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Chef Pawan Manhas on Bidri’s ‘Heavenly Himalayan Trail’ food fest

Chef Pawan Manhas on Bidri’s ‘Heavenly Himalayan Trail’ food fest

Taking a trip to the north is something that requires a lot of time. But if you plan on going for food, the new food festival at Marriott’s Bidri’s is a great way to train yourself of what to expect.

With hands behind his back and a straight back, chef Pawan Manhas is teeming with knowledge of virtually every northern ingredient. Chef Pawan is excited to entertain with flavours from the ‘Abode of Snow’, proving there’s a lot of science that goes into making each dish to suit the locals.

After a lengthy trip to the north, this Jon Snow of cuisine definitely does not know nothing. He speaks about the indigenous ingredients, pointing to the photographs that hang around the restaurant for display. “It’s quite cold up in these regions and people do a lot of physical work, so they’re very mindful that the food doesn’t leave them short on energy or even lethargic,” he says.

Heavenly Himalayan Trail

  • Rates Veg ₹1450 + taxes ; Non-veg ₹1750 + taxes
  • Duration till October 15; for dinner

The external attachment to the restaurant now boasts a sizeable clay tandoor where daals, such as gahat ki daal and bhatt ki churdkani, simmer temptingly over the smoky heat. Next to that, a smaller one has an impressive meat spread, the vibrant colour of rada murga (dry chicken from Himachal) and the crackling cuts of mutton ribs or kabargah.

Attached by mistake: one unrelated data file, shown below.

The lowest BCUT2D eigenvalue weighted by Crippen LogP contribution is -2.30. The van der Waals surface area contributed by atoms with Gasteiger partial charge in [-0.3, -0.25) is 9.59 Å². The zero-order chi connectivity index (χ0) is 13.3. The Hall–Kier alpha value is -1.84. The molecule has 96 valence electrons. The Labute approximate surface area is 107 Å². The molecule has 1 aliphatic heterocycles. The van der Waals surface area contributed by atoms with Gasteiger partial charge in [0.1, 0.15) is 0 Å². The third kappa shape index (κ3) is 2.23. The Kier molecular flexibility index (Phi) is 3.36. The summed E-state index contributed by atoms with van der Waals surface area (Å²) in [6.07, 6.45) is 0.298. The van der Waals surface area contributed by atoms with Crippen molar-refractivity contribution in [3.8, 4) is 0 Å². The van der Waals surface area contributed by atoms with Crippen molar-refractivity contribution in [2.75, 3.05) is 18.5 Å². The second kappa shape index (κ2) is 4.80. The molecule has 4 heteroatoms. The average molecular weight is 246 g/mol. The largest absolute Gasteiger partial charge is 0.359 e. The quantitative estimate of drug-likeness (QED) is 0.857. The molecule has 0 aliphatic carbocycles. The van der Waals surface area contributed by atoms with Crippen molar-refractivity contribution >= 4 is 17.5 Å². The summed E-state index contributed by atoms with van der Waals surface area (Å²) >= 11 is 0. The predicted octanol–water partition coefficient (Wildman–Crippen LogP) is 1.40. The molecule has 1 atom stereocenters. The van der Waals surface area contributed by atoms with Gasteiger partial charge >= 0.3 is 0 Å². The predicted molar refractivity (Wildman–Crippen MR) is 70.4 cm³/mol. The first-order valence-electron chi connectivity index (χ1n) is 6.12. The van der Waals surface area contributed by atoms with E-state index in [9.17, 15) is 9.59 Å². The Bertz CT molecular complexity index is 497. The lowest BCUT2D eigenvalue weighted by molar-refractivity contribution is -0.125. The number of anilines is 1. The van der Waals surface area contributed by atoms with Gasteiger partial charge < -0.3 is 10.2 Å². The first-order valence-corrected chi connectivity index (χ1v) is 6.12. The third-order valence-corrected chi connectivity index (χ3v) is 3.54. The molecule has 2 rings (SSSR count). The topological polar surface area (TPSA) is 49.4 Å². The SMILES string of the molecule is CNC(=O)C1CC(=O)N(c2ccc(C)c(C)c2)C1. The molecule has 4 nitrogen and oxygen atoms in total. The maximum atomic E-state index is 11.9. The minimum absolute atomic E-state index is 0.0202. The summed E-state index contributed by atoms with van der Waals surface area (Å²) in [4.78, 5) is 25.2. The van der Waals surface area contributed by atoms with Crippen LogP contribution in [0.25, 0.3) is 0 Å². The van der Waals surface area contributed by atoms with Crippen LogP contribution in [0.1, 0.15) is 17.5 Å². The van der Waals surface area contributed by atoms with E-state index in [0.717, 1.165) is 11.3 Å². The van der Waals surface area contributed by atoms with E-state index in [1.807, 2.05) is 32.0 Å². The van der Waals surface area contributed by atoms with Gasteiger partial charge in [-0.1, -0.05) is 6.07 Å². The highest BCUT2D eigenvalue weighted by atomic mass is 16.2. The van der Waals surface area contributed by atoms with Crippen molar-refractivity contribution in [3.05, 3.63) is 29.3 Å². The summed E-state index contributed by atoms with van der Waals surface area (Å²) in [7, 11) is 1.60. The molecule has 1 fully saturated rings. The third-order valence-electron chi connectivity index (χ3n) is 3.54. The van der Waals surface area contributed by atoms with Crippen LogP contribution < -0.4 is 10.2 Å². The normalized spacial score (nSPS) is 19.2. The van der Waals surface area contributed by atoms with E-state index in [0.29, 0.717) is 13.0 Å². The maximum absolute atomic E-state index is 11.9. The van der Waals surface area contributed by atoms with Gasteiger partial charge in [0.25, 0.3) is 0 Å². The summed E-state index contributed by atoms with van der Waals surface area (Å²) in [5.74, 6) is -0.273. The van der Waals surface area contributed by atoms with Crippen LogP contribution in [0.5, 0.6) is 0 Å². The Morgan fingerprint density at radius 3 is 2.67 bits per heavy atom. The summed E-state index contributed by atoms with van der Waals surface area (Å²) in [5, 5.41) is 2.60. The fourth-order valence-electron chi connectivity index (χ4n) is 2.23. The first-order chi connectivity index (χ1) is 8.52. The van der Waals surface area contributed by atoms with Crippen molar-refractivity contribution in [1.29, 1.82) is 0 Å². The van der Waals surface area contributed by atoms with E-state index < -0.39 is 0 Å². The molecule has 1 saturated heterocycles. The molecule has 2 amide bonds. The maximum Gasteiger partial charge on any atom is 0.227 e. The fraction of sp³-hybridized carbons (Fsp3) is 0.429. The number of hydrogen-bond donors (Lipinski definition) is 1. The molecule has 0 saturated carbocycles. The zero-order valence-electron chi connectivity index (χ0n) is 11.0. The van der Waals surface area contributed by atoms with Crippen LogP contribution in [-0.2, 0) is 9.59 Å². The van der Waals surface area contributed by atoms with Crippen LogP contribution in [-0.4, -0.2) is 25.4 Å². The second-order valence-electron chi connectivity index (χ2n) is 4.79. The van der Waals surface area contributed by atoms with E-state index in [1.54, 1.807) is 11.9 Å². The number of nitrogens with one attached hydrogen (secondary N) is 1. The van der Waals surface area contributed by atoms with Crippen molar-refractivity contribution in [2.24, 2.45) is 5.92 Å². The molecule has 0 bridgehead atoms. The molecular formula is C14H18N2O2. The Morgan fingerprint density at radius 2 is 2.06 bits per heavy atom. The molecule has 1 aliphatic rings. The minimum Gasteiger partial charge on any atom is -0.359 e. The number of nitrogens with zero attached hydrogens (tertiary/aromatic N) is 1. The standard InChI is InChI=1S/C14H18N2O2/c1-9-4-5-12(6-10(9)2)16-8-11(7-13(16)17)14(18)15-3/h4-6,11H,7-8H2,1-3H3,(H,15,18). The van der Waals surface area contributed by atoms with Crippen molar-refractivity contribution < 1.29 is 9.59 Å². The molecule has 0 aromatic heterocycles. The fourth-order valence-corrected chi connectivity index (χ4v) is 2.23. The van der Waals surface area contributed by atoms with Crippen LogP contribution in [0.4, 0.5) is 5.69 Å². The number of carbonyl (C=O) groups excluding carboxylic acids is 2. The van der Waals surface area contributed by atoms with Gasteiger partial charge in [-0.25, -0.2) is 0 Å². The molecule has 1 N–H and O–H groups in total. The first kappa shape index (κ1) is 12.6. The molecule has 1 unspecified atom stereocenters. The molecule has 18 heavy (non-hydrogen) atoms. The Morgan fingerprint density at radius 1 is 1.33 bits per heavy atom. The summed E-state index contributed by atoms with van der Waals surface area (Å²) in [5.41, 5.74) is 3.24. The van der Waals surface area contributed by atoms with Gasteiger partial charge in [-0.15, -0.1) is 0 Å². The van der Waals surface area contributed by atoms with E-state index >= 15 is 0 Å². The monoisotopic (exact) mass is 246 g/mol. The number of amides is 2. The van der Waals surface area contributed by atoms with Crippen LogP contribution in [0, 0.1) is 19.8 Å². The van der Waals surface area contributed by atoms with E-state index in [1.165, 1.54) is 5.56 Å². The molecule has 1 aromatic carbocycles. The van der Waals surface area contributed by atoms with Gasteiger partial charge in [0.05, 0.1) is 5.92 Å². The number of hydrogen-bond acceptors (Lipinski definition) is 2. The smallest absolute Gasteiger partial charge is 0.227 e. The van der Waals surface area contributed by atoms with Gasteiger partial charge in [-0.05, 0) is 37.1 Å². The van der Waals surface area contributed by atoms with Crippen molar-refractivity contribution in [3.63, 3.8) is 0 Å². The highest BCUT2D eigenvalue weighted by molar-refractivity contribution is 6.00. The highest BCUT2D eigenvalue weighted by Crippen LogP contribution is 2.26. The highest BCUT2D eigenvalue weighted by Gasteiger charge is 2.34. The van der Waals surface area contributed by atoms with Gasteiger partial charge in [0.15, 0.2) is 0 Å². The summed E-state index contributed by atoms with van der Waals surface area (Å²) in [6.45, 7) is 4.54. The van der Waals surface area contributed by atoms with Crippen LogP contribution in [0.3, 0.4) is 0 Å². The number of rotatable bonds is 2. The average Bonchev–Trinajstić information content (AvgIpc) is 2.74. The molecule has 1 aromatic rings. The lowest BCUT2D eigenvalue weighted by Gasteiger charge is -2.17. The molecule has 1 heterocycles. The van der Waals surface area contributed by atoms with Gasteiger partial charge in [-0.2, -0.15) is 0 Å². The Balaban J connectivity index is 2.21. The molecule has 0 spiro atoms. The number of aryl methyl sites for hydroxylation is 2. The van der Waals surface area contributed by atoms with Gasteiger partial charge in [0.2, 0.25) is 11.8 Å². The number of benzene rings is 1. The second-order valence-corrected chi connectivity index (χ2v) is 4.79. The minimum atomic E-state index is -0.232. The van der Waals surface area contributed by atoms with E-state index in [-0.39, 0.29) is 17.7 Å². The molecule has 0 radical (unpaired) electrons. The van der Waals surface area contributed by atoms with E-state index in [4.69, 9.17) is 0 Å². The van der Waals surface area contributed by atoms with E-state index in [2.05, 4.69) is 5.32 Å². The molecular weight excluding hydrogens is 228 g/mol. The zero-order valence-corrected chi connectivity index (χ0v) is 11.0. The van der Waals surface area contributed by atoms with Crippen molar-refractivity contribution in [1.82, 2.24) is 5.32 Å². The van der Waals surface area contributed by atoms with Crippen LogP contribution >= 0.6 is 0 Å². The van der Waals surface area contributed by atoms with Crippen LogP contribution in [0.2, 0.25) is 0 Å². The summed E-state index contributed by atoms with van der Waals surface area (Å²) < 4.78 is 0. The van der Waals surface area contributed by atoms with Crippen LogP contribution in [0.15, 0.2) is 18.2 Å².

The usual chutney carousel is replaced with chef Pawan’s made-from-scratch selections. One is made with hemp seeds, their mild and nutty flavour emitting quite a bit of warmth through the body. Another is made of tomato and garlic, which goes with pretty much everything.

After the starters, do dig into the kullu trout. The freshwater fish is a Himalayan treasure and low in sodium too while being packed with a wealth of nutrition. Served whole, the flesh comes off beautifully like silk and each bite brims with flavour. Before digging in, it’s recommended to squeeze a bit of pickled lemon over the fish.

Rada Murga or spiced chicken legs

Rada Murga or spiced chicken legs

For starters, don’t eye nadur monji with scepticism; one bite will have you requesting for seconds. Given arbi is one of the go-to crops in the northern regions, the patrodu is a different take on the tuber we know. Its leaves are rolled and stuffed with spice and wheat flour. The rada murga and the kabargah are also delightful.

The two thalis on offer are vegetarian and non-vegetarian. The thali for non-vegetarian diners has an alubhokhara qorma, indulgent with a plum and yogurt gravy, as well as a chha gosht, pieces of lamb (on the bone, yay!) marinated lovingly in gram flour and yoghurt and spices. If you’re vegetarian, fear not, there are some unmissable dishes and chef Pawan ensures you leave with as full a belly as a meat-lover. What is any thali without potato? The aloo jakiya is a staple while the bhee ki subzi is quite delicious and understatingly crunchy.

Full yet? Be sure to try a nibble of the desserts if you have room. There’s a rich Kashmiri dessert shufta, which should end your vicarious trip on a sweet note.

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